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Alarms and diversions for the thinking person

<center>The reading list </center><br>

“What’s the purpose of philosophy? Alfred North Whitehead characterized it as a series of footnotes to Plato. You can see his point. On the surface, we don’t seem to have progressed much in the two and a half millennia since Plato wrote his dialogues. Today’s philosophers still struggle with many of the same issues that exercised the Greeks. What is the basis of morality? How can we define knowledge? Is there a deeper reality behind the world of appearances?

“Philosophy compares badly with science on this score. Since science took its modern form in the 17th century, it has been one long success story. It has uncovered the workings of nature and brought untold benefits to humanity. Mechanics and electromagnetism underpin the technological advances of the modern world, while chemistry and microbiology have done much to free us from the tyranny of disease.

“Not all philosophers are troubled by this contrast. For some, the worth of philosophy lies in the process, not the product. In line with Socrates’ dictum – ‘The unexamined life is not worth living’ – they hold that reflection on the human predicament is valuable in itself, even if no definite answers are forthcoming.” <br>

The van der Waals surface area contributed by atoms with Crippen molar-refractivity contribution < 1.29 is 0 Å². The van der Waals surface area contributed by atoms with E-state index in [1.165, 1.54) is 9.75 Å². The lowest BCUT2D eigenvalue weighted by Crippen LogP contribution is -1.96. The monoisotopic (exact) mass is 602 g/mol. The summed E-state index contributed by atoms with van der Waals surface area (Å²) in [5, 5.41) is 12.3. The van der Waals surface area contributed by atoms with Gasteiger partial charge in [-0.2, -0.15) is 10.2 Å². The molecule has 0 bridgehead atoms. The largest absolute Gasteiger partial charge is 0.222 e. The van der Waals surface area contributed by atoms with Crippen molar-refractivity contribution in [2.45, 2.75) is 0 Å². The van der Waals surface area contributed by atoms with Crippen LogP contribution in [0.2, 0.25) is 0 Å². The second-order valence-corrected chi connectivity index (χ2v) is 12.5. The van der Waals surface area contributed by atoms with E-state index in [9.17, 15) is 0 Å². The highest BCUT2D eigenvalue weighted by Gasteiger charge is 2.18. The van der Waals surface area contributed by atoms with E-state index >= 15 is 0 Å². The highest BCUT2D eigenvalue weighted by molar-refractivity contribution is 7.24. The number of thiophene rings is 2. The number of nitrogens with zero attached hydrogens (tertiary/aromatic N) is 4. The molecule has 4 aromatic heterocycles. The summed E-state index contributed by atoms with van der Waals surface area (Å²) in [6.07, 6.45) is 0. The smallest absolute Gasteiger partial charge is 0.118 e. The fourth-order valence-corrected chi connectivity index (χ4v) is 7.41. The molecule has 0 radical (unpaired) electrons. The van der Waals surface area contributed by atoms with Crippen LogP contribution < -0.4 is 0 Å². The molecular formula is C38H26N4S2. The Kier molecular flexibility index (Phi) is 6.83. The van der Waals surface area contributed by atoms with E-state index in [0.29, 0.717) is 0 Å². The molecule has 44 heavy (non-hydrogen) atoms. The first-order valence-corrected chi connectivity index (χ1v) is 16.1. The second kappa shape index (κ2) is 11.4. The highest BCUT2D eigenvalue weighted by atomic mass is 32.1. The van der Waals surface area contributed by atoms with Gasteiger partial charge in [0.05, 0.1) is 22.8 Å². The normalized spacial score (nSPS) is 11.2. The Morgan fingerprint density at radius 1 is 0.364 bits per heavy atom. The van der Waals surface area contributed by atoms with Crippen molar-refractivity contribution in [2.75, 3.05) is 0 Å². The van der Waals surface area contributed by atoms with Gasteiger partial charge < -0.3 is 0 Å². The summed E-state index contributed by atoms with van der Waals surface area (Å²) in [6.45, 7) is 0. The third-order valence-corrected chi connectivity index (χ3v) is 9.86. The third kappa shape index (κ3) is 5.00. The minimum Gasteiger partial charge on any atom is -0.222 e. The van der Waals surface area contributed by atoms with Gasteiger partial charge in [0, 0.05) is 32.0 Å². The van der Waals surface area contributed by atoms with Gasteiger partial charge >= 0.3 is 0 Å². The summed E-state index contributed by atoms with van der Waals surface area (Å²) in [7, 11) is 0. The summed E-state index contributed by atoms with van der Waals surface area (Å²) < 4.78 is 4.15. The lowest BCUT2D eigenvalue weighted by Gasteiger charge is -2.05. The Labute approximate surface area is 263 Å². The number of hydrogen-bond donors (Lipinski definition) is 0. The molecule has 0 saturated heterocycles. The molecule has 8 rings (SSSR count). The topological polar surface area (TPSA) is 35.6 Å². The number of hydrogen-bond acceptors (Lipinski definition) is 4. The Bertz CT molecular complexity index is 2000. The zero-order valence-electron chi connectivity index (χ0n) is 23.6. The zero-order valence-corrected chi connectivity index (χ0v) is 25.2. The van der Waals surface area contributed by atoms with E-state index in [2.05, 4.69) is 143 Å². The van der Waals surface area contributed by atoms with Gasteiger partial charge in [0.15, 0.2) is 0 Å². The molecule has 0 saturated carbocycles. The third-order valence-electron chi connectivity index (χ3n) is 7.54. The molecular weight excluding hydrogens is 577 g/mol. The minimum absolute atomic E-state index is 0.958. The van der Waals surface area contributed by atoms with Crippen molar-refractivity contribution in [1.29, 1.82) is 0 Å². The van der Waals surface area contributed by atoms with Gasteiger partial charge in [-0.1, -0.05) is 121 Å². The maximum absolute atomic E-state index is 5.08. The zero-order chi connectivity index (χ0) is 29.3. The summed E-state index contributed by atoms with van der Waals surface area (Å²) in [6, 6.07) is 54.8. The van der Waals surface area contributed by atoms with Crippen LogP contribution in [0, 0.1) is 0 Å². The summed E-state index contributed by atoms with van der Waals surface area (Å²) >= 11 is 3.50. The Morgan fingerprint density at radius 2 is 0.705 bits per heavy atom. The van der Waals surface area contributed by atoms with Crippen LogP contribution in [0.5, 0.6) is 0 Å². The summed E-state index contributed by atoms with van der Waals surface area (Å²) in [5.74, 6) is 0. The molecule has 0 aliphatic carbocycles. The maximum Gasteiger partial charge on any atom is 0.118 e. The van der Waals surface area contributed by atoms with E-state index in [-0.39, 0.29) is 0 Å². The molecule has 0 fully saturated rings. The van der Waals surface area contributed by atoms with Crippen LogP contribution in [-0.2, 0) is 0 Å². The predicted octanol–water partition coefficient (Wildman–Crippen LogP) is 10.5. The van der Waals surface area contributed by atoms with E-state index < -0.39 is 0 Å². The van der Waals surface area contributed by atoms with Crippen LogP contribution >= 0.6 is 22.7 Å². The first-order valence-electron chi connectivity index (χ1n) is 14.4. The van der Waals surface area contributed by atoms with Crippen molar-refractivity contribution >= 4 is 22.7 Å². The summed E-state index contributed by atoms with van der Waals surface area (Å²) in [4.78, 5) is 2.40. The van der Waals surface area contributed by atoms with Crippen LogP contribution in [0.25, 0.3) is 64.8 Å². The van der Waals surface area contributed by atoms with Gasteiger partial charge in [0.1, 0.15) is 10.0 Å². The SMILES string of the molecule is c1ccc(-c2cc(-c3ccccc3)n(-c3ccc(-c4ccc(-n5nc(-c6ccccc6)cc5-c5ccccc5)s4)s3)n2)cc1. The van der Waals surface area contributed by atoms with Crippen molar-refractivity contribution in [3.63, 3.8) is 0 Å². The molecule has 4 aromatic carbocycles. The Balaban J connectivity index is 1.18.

<i> – From “Is philosophy simply harder than science?” at </i><br>

<center> A quiz </center><br>

Which animals, unlike others except humans, have a variety of distinctive facial expressions they use to communicate and maintain group unity? <br>

<center> Wisdom of the ages </center><br>

“Mountain tops inspire leaders but valleys mature them.” – J. Phillip Everson <br>

<center> Current wisdom </center><br>

“We’re united not as Republicans and Democrats but as United States representatives.” – Rep. Joe Barton, R-Texas, after the shooting of Majority Whip Steve Scalise, R-La., and four others at an Alexandria, Va., baseball field by gunman James T. Hodgkinson. <br>

<center> Quiz answer </center><br>

Wolves. <br>

<center> Snob words </center><br>

humblebrag (HUHM-buhl-brag), n. – a statement intended as a boast or brag but disguised by a humble apology, complaint, etc., as in: “When the editorial writer stripped the humblebrags from the politician’s speech, there was nothing left.” <br>

<center> Today in history </center><br>

On this day in 1963, the Supreme Court ruled against Bible reading/prayer in public schools; boy, that was sure the start of something, huh? <br>

<center> Now you know </center><br>

Even though more that 40 percent of the trips taken in the U.S. are less than 1 mile, fewer than 10 percent of all trips are made by walking or biking.